Background-Atrial fibrillation (AF) ablation is increasingly used in clinical practice. We aimed to study the natural history and long-term outcomes of ablated AF. Methods and Results-We followed 831 patients after pulmonary vein isolation (PVI) performed in 2005. We documented clinical outcomes using our prospective AF registry with most recent update on this group of patients in October 2009. In the first year after ablation, 23.8% had early recurrence. Over long-term follow-up (55 months), only 8.9% had late arrhythmia recurrence defined as occurring beyond the first year after ablation. Repeat ablations in patients with late recurrence revealed conduction recovery in at least 1 of the previously isolated PVs in all of them and right-sided triggers with isoproterenol testing in 55.6%. At last follow-up, clinical improvement was 89.9% (79.4% arrhythmia-free off antiarrhythmic drugs and 10.5% with AF controlled with antiarrhythmic drugs). Only 4.6% continued to have drug-resistant AF. It was possible to safely discontinue anticoagulation in a substantial proportion of patients with no recurrence in the year after ablation (CHADS score ≤2, stroke incidence of 0.06% per year). The procedure-related complication rate was very low. Conclusions-Pulmonary vein isolation is safe and efficacious for long-term maintenance of sinus rhythm and control of symptoms in patients with drug-resistant AF. It obviates the need for antiarrhythmic drugs, negative dromotropic agents, and anticoagulants in a substantial proportion of patients.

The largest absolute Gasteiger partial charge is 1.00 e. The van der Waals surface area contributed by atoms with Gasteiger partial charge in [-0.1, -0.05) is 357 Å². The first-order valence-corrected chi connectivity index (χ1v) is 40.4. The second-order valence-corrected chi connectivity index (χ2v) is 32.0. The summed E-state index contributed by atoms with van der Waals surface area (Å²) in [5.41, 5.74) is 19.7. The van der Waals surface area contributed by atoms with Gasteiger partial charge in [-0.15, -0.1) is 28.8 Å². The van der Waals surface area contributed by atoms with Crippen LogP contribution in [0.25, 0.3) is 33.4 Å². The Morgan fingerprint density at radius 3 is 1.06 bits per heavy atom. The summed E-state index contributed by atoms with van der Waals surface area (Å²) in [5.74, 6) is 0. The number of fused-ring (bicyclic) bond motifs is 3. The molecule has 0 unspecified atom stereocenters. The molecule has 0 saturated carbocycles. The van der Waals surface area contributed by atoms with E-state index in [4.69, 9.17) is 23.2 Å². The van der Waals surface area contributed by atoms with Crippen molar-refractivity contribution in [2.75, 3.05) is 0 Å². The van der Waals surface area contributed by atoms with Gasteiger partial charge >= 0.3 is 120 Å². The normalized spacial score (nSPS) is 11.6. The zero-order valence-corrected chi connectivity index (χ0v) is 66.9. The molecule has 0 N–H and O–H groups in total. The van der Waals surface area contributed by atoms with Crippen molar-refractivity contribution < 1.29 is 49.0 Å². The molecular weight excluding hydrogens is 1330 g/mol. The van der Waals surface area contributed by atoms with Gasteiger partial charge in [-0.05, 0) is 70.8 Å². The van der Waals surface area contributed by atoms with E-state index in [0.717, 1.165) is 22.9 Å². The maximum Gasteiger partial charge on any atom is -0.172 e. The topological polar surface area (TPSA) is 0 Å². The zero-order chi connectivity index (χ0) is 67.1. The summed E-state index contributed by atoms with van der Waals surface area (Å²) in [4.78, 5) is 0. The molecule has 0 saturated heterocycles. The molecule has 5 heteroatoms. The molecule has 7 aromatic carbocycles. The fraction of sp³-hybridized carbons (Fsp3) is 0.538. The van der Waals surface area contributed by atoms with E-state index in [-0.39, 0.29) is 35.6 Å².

- Atrial fibrillation
- Long-term outcomes
ASJC Scopus subject areas
- Cardiology and Cardiovascular Medicine
- Physiology (medical)